THE FORMER anti-apartheid activist Professor Arthur Goldreich, founder of the architecture department at Bezalel Academy, was a former colleague of Nelson Mandela, writes Maurice Ostroff. Arthur who had been chair of the Arthur Goldreich Foundation for the Promotion of Art, Design and Architecture at Bezalel, and his late wife Tamar moved to Beth Protea retirement home in Herzliya in June 2009, whereTamar passed away in September of that year. During a chat with Arthur a few years ago, he and I recalled the days when we both served in Machal, (volunteers from overseas who participated in Israel’s 1948 War of Independence.) We also discussed one of his least known achievements which he recalled with pride. In about 1950 he and a friend, Gerald Abramowitz, had produced probably the first ergonomically designed chair and he was as proud of this as he was of being awarded South Africa’s Best Young Painter in 1954.
In 1948, while I had the luxury of travelling to Israel in a Dakota airplane, Arthur arrived on an overcrowded immigrant ship, the Fabio. Designed to carry 50 people, her holds had been converted into dormitories by boards enabling it to carry exactly 292 souls. In Henry Katzew’s book, South Africa’s 800, one of the volunteers, Morris Smith, is quoted as saying “You couldn’t have put a razor blade between us. If you slept on your back, you had to stay on your back”.
The passengers were mainly Displaced Persons, survivors of the Holocaust, including a group of stunted concentration camp children in the charge of a Hungarian girl and a group of about 30 South African Machal volunteers. There were nine pregnant women, two giving birth.
On returning to South Africa Goldreich became an early member of the ANC’s military wing led by Nelson Mandela. In 1961 Goldreich and his lawyer friend Harold Wolpe acquired a farm named Liliesleaf in Rivonia, a suburb of Johannesburg, to be used covertly as headquarters for the underground movement. Nelson Mandela hid there posing as a gardener and driver.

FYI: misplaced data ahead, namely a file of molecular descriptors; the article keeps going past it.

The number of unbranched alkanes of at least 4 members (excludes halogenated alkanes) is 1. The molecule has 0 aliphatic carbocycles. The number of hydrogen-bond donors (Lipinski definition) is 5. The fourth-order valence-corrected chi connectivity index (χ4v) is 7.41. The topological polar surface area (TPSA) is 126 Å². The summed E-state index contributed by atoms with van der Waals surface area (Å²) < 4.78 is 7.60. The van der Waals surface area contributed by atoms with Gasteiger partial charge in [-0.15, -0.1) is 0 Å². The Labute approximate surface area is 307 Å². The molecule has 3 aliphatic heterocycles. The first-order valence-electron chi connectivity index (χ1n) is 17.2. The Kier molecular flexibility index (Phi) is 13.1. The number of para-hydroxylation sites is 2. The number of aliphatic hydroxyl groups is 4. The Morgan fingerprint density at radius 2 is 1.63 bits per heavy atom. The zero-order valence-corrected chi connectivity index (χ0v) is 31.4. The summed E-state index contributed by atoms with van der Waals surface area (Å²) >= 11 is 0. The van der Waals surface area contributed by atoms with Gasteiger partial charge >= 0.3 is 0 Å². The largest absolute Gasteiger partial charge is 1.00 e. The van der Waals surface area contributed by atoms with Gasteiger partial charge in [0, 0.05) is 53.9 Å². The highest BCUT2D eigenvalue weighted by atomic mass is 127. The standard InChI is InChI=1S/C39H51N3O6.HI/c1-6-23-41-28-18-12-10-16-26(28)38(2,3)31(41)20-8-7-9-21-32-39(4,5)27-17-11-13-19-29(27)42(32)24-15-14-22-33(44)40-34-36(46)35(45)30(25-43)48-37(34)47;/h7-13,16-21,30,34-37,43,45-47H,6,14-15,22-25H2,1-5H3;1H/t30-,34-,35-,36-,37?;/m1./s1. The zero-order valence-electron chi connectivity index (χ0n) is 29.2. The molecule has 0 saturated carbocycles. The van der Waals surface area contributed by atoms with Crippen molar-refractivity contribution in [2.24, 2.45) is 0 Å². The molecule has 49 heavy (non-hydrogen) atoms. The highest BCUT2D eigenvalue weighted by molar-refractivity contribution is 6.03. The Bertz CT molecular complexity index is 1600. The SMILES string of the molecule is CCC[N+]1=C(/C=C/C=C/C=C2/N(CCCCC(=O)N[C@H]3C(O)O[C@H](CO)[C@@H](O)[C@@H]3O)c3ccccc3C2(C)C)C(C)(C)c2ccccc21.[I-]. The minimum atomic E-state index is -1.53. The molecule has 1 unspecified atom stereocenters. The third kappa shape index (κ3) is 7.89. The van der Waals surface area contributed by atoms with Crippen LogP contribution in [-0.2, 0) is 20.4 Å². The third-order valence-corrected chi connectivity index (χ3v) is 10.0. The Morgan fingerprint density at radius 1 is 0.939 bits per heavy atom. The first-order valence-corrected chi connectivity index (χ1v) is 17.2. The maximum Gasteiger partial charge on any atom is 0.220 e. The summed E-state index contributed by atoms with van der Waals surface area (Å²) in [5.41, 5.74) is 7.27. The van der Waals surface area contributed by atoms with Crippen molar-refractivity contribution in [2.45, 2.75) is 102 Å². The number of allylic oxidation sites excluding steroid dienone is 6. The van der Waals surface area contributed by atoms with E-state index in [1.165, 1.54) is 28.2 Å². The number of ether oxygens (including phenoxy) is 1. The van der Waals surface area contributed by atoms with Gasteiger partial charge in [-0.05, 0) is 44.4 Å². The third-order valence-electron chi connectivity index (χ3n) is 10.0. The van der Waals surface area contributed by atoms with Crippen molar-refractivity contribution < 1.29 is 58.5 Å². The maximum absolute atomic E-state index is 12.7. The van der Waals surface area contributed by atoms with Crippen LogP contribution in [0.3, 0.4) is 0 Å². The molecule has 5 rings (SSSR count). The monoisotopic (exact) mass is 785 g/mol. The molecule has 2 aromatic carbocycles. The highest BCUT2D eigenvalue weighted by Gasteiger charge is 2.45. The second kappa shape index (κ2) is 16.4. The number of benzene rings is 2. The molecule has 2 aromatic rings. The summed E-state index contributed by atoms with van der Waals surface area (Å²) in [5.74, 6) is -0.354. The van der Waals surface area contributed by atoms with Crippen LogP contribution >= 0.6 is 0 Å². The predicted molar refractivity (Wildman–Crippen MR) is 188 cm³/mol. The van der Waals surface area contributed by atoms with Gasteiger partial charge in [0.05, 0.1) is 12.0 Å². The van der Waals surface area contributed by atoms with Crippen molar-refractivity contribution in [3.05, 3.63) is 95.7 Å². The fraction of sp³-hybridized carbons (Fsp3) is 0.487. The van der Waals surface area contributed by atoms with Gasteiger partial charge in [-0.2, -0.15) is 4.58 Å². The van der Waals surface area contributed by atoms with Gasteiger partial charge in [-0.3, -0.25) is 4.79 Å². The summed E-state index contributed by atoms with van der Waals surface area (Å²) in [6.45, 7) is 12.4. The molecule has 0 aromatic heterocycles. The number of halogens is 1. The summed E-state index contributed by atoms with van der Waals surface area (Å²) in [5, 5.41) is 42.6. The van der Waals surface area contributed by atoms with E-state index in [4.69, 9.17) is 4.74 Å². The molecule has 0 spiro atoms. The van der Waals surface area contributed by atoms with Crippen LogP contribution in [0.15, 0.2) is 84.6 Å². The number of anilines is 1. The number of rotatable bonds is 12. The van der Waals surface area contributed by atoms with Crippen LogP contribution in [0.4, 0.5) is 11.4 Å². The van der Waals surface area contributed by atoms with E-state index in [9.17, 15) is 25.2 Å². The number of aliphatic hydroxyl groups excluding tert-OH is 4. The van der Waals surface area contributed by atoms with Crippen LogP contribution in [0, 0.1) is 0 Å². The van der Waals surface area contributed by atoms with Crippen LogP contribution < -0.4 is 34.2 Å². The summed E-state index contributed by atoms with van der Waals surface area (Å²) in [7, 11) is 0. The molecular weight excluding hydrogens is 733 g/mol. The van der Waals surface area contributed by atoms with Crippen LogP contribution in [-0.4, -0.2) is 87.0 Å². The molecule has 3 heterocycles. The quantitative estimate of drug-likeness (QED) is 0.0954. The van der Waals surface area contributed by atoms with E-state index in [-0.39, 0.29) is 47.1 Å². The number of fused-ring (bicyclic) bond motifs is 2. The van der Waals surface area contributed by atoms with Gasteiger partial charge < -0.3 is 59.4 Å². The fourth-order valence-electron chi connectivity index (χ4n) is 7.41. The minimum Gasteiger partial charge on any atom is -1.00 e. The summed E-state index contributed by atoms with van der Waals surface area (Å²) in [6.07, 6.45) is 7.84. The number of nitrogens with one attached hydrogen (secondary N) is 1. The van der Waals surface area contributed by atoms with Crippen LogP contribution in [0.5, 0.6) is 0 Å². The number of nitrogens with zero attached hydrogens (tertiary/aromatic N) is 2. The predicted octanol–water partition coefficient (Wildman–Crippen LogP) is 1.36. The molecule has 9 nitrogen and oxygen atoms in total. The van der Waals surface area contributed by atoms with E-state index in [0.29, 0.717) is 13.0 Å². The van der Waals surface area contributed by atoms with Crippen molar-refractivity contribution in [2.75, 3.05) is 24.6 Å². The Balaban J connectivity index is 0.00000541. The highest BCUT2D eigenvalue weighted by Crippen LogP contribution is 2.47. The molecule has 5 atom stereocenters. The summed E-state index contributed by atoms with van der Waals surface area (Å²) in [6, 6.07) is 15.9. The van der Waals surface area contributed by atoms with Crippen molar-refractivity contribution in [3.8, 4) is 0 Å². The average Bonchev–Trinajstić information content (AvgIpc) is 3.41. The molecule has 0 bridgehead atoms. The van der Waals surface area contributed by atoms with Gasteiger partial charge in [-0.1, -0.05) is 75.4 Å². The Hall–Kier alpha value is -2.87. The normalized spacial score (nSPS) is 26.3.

On July 11, 1963, security police raided the farm. The 19 persons arrested and charged with sabotage, included five whites – all Jews, namely, Arthur Goldreich, Rusty Bernstein, Dennis Goldberg, Bob Hepple, and Hilliard Festenstein. Harold Wolpe was arrested shortly afterwards and imprisoned at Marshall Square where Goldreich was already being held.
Before they could be tried, Goldreich and Wolpe escaped and fled to Swaziland disguised as priests. From there they were flown to Botswana. Their escape infuriated the prosecutors and police who considered Goldreich to be “the arch-conspirator.”
Mandela, who had been arrested previously and was serving a five-year sentence was brought from Robben Island to stand trial, which resulted in life sentences for eight of the accused, including Mandela.
In December 2001 Goldreich attended a reunion of the Rivonia trialists, attended by about 150 guests including then President Mbeki. At the reunion it was announced that the Liliesleaf Trust had been formed with the object of returning the house and outbuildings to their original state as a museum to record the history. The chief executive of the museum is Nicholas Wolpe, son of Harold Wolpe.
A Makarov pistol that was given to Mr Mandela by Colonel Biru Tadesse in Addis Ababa when the former was on a trip to seek military assistance has now become the target of a treasure hunt.
This is how. In 2003, when Mandela visited his former hide-out he recalled burying the weapon there. So far, although the garden was dug up, and a neighbouring home was bought and demolished, the pistol now valued at ZAR22million (£1,898,000) has not yet been found.
During his imprisonment, several houses were built in the grounds of Liliesleaf and it is now believed that another neighbour’s home is one of three possible hiding places.
This house was put up for auction at an asking price of ZAR3 million (£435,000) which the Trust cannot afford.
To the relief of the Trust the house failed to sell at an auction on May 5. Although there w e r e m a n y potential bidders, they fell silent at the opening bid of ZAR2million (£172,000) and there is still hope that the Trust will manage to recover this first weapon intended for use in the anti-apartheid struggle.
Arthur Goldreich is survived by his four children, Nicholas Paul, Amos and Eden and five grandchildren.